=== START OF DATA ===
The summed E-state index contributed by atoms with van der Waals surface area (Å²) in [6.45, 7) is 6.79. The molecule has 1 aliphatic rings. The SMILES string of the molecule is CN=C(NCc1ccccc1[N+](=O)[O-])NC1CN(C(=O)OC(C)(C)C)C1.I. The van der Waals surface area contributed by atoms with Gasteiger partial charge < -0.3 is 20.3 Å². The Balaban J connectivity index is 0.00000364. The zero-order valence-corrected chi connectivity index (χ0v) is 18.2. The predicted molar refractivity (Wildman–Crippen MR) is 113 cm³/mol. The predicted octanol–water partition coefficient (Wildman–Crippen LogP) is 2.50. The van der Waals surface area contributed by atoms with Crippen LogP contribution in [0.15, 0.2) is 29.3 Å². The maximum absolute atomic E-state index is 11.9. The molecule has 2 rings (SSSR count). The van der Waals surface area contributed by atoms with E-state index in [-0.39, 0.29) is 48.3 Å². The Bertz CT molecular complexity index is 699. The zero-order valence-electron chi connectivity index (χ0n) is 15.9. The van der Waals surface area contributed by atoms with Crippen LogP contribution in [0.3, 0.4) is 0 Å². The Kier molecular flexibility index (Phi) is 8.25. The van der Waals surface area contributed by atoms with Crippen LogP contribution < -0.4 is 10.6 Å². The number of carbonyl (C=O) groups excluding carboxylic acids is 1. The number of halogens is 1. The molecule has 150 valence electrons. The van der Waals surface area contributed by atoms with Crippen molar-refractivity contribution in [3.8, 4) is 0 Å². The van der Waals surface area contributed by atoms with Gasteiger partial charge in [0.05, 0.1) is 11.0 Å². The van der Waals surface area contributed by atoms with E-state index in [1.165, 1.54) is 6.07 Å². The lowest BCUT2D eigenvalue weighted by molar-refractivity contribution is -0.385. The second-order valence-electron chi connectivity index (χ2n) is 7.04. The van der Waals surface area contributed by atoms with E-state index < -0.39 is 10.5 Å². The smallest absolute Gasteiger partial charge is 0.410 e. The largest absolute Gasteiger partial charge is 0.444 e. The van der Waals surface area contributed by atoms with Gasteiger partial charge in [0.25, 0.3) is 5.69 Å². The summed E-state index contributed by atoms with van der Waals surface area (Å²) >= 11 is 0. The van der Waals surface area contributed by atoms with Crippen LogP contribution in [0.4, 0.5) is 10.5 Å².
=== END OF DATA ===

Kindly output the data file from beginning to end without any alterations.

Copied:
The summed E-state index contributed by atoms with van der Waals surface area (Å²) in [6.45, 7) is 6.79. The molecule has 1 aliphatic rings. The SMILES string of the molecule is CN=C(NCc1ccccc1[N+](=O)[O-])NC1CN(C(=O)OC(C)(C)C)C1.I. The van der Waals surface area contributed by atoms with Gasteiger partial charge < -0.3 is 20.3 Å². The Balaban J connectivity index is 0.00000364. The zero-order valence-corrected chi connectivity index (χ0v) is 18.2. The predicted molar refractivity (Wildman–Crippen MR) is 113 cm³/mol. The predicted octanol–water partition coefficient (Wildman–Crippen LogP) is 2.50. The van der Waals surface area contributed by atoms with Crippen LogP contribution in [0.15, 0.2) is 29.3 Å². The maximum absolute atomic E-state index is 11.9. The molecule has 2 rings (SSSR count). The van der Waals surface area contributed by atoms with E-state index in [-0.39, 0.29) is 48.3 Å². The Bertz CT molecular complexity index is 699. The zero-order valence-electron chi connectivity index (χ0n) is 15.9. The van der Waals surface area contributed by atoms with Crippen LogP contribution in [0.3, 0.4) is 0 Å². The Kier molecular flexibility index (Phi) is 8.25. The van der Waals surface area contributed by atoms with Crippen LogP contribution < -0.4 is 10.6 Å². The number of carbonyl (C=O) groups excluding carboxylic acids is 1. The number of halogens is 1. The molecule has 150 valence electrons. The van der Waals surface area contributed by atoms with Crippen molar-refractivity contribution in [3.8, 4) is 0 Å². The van der Waals surface area contributed by atoms with Gasteiger partial charge in [0.05, 0.1) is 11.0 Å². The van der Waals surface area contributed by atoms with E-state index in [1.165, 1.54) is 6.07 Å². The lowest BCUT2D eigenvalue weighted by molar-refractivity contribution is -0.385. The second-order valence-electron chi connectivity index (χ2n) is 7.04. The van der Waals surface area contributed by atoms with E-state index < -0.39 is 10.5 Å². The smallest absolute Gasteiger partial charge is 0.410 e. The largest absolute Gasteiger partial charge is 0.444 e. The van der Waals surface area contributed by atoms with Gasteiger partial charge in [0.25, 0.3) is 5.69 Å². The summed E-state index contributed by atoms with van der Waals surface area (Å²) >= 11 is 0. The van der Waals surface area contributed by atoms with Crippen LogP contribution in [0.4, 0.5) is 10.5 Å².